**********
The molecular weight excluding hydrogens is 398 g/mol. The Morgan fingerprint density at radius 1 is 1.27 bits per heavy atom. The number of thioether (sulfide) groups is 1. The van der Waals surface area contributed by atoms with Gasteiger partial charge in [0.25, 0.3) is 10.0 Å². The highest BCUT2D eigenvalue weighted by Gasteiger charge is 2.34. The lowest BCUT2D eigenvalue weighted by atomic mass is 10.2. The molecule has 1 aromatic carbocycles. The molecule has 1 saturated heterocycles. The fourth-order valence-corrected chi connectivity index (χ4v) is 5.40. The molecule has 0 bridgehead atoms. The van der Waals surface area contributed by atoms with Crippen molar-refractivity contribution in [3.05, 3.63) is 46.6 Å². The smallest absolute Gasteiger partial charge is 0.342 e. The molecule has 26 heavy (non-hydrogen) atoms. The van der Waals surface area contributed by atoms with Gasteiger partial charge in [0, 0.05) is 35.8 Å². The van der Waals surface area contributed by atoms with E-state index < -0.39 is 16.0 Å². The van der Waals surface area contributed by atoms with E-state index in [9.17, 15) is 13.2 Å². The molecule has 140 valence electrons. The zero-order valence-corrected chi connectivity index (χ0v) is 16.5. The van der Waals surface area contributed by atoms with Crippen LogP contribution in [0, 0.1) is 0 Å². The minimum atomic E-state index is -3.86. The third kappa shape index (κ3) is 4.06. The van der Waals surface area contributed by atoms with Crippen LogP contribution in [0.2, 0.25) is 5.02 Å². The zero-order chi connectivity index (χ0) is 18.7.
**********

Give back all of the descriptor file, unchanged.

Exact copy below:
The molecular weight excluding hydrogens is 398 g/mol. The Morgan fingerprint density at radius 1 is 1.27 bits per heavy atom. The number of thioether (sulfide) groups is 1. The van der Waals surface area contributed by atoms with Gasteiger partial charge in [0.25, 0.3) is 10.0 Å². The highest BCUT2D eigenvalue weighted by Gasteiger charge is 2.34. The lowest BCUT2D eigenvalue weighted by atomic mass is 10.2. The molecule has 1 aromatic carbocycles. The molecule has 1 saturated heterocycles. The fourth-order valence-corrected chi connectivity index (χ4v) is 5.40. The molecule has 0 bridgehead atoms. The van der Waals surface area contributed by atoms with Crippen molar-refractivity contribution in [3.05, 3.63) is 46.6 Å². The smallest absolute Gasteiger partial charge is 0.342 e. The molecule has 26 heavy (non-hydrogen) atoms. The van der Waals surface area contributed by atoms with Gasteiger partial charge in [0, 0.05) is 35.8 Å². The van der Waals surface area contributed by atoms with E-state index < -0.39 is 16.0 Å². The van der Waals surface area contributed by atoms with E-state index in [9.17, 15) is 13.2 Å². The molecule has 140 valence electrons. The zero-order valence-corrected chi connectivity index (χ0v) is 16.5. The van der Waals surface area contributed by atoms with Crippen LogP contribution in [0, 0.1) is 0 Å². The minimum atomic E-state index is -3.86. The third kappa shape index (κ3) is 4.06. The van der Waals surface area contributed by atoms with Crippen LogP contribution in [0.2, 0.25) is 5.02 Å². The zero-order chi connectivity index (χ0) is 18.7.